Nothing happens without trust

Retailers can get to know their customers and create personalised purchasing journeys but none of this is possible without a strong sense of trust between the customer and the company.

How would you feel about getting messages with details of your recent online purchases from a company you don’t know, trying to convince you to buy their products? Most people would call that spam, or worse, an invasion of privacy. On the other hand, personalized messages that come from trusted companies are often welcomed and those brands enjoy increased customer advocacy.

Establishing trust, especially when using location-based marketing and social commerce, is critical. The same goes for online payments, where it is even more important. People need to feel secure and confident that their personal boundaries won’t be crossed or their personal information misused. Companies that create safe and trustworthy environments when asking for an online payment are much more likely to convert the sale than companies that don’t.

Connect to future UX expectations

With so much opportunity to personalize the UX, use more sophisticated authentication methods, and create deeper relationships with customers, it’s surprising that so many online shopping carts are still regularly abandoned and account for such huge losses. Mobile conversion, in general, is low. As prevalent as mobile devices are, many online shoppers don’t complete their transactions, often because they experience friction or hesitation and decide to abandon their journey. But every challenge creates a world of opportunity for forward-thinking brands.

The trend towards mobile shopping is strong. The more customers use mobile devices to make purchases, the more comfortable they become placing larger orders and the more likely they are to become repeat customers. Additionally, orders made with one or more mobile devices have shorter time-to-next-order than PC-only orders.

Although abandoned carts are still fairly common, potentially 60% of those lost mobile sales globally could be recovered by merchants who make it easier for customers at the checkout stage. This includes offering local payment methods and currencies, being transparent about shipping costs and delivery times and even including personalized messages and offers to recognized customers (Connect to Future UX Expectations, Ingenico ePayments).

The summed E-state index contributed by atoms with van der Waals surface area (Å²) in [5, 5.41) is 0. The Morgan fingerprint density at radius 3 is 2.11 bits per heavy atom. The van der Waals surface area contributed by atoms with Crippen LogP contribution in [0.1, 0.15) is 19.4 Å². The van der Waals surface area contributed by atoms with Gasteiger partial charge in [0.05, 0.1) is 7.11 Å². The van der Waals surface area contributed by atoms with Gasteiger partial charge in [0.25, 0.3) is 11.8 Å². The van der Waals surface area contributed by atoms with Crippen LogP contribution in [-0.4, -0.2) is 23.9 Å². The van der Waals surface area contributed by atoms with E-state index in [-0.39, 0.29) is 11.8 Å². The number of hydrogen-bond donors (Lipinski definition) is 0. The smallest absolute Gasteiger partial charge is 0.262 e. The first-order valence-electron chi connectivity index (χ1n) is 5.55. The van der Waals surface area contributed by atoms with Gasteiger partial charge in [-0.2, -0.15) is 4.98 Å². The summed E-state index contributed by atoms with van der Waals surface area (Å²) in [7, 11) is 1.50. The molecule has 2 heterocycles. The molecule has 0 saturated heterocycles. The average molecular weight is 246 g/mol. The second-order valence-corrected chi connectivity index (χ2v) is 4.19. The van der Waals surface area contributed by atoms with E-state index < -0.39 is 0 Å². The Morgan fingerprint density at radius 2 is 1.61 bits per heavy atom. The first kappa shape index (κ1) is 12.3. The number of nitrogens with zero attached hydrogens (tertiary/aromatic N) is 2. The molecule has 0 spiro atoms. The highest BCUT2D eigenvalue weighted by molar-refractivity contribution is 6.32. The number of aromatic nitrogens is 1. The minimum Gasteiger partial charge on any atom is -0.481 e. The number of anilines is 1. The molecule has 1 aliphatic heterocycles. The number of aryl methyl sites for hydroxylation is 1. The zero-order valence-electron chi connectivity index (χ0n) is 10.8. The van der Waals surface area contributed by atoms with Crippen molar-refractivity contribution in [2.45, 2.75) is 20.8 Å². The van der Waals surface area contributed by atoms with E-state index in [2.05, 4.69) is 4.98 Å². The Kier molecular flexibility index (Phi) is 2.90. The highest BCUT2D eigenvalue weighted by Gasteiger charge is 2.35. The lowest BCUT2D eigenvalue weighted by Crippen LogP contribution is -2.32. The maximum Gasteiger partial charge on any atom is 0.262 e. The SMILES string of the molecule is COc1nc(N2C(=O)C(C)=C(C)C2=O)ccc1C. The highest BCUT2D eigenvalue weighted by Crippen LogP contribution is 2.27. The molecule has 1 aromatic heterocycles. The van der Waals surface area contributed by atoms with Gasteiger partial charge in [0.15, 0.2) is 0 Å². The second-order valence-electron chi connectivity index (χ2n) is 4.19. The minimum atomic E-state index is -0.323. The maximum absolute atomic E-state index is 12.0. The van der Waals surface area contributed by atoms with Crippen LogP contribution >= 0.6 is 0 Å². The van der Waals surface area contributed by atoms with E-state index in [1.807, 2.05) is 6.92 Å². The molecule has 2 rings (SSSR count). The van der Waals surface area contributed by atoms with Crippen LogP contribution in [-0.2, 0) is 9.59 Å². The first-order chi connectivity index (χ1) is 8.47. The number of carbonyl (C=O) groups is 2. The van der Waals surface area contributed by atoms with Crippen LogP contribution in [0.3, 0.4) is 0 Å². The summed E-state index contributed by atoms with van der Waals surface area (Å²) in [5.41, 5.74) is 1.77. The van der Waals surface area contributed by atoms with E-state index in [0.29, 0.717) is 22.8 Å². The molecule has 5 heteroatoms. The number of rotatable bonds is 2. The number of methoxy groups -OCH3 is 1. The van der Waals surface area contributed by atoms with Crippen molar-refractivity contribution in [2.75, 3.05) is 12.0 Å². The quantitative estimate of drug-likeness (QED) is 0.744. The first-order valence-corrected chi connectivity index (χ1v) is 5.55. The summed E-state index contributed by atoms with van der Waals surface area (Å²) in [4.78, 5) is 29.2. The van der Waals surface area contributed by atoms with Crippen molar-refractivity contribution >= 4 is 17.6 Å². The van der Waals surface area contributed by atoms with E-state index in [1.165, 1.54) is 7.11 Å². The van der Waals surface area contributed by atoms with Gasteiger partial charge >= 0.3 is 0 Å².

Offering a smooth and engaging UX journey across all touchpoints – existing ones and future ones – is a powerful opportunity for businesses who want to connect with their customers’ expectations.

About Rik van ‘t Hof

With over 15 years of experience in the FinTech industry, Rik van 't Hof has extensive knowledge on payments, eCommerce technology and customer journeys around the world. In his current role within the Ingenico Retail Business Unit, Rik is both Director of Front-End Product Management and the Tribe Lead on User Experience and Technology. Rik has worked for Ingenico and its predecessor, GlobalCollect since 2004, helping to truly shape the company’s product and services portfolio.

About Ingenico Group

Ingenico Group (Euronext: FR0000125346 - ING) is the global leader in seamless payment, providing smart, trusted and secure solutions to empower commerce across all channels, in-store, online and mobile. With the world’s largest payment acceptance network, we deliver secure payment solutions with a local, national and international scope. We are the trusted world-class partner for financial institutions and retailers, from small merchants to several of the world’s best known global brands.